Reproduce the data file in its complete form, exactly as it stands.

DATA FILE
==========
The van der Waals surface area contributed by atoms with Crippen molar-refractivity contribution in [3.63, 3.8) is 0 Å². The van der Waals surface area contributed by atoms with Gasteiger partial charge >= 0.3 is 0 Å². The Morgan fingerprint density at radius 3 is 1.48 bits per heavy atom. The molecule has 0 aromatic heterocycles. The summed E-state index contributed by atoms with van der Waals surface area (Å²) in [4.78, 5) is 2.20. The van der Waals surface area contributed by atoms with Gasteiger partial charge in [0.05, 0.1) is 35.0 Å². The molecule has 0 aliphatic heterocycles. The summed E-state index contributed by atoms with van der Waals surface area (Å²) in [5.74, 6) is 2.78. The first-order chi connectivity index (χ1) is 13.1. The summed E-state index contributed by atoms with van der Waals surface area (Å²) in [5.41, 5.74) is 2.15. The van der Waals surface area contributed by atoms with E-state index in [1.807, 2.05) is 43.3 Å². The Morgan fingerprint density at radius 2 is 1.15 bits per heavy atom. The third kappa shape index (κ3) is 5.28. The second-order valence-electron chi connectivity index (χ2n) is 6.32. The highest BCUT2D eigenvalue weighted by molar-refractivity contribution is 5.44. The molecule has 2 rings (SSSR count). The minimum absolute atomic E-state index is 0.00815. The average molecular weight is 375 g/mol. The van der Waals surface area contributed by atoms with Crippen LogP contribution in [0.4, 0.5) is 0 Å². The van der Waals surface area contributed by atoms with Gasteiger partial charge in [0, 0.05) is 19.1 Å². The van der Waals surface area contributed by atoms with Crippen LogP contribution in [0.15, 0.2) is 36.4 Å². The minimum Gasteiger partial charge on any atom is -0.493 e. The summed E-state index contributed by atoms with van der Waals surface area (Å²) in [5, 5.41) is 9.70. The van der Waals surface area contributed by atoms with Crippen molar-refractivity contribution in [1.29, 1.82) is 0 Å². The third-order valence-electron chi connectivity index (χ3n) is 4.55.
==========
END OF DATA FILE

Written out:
The van der Waals surface area contributed by atoms with Crippen molar-refractivity contribution in [3.63, 3.8) is 0 Å². The van der Waals surface area contributed by atoms with Gasteiger partial charge >= 0.3 is 0 Å². The Morgan fingerprint density at radius 3 is 1.48 bits per heavy atom. The molecule has 0 aromatic heterocycles. The summed E-state index contributed by atoms with van der Waals surface area (Å²) in [4.78, 5) is 2.20. The van der Waals surface area contributed by atoms with Gasteiger partial charge in [0.05, 0.1) is 35.0 Å². The molecule has 0 aliphatic heterocycles. The summed E-state index contributed by atoms with van der Waals surface area (Å²) in [5.74, 6) is 2.78. The first-order chi connectivity index (χ1) is 13.1. The summed E-state index contributed by atoms with van der Waals surface area (Å²) in [5.41, 5.74) is 2.15. The van der Waals surface area contributed by atoms with E-state index in [1.807, 2.05) is 43.3 Å². The Morgan fingerprint density at radius 2 is 1.15 bits per heavy atom. The third kappa shape index (κ3) is 5.28. The second-order valence-electron chi connectivity index (χ2n) is 6.32. The highest BCUT2D eigenvalue weighted by molar-refractivity contribution is 5.44. The molecule has 2 rings (SSSR count). The minimum absolute atomic E-state index is 0.00815. The average molecular weight is 375 g/mol. The van der Waals surface area contributed by atoms with Crippen LogP contribution in [0.4, 0.5) is 0 Å². The van der Waals surface area contributed by atoms with Gasteiger partial charge in [0, 0.05) is 19.1 Å². The van der Waals surface area contributed by atoms with Crippen LogP contribution in [0.15, 0.2) is 36.4 Å². The minimum Gasteiger partial charge on any atom is -0.493 e. The summed E-state index contributed by atoms with van der Waals surface area (Å²) in [5, 5.41) is 9.70. The van der Waals surface area contributed by atoms with Crippen molar-refractivity contribution in [1.29, 1.82) is 0 Å². The third-order valence-electron chi connectivity index (χ3n) is 4.55.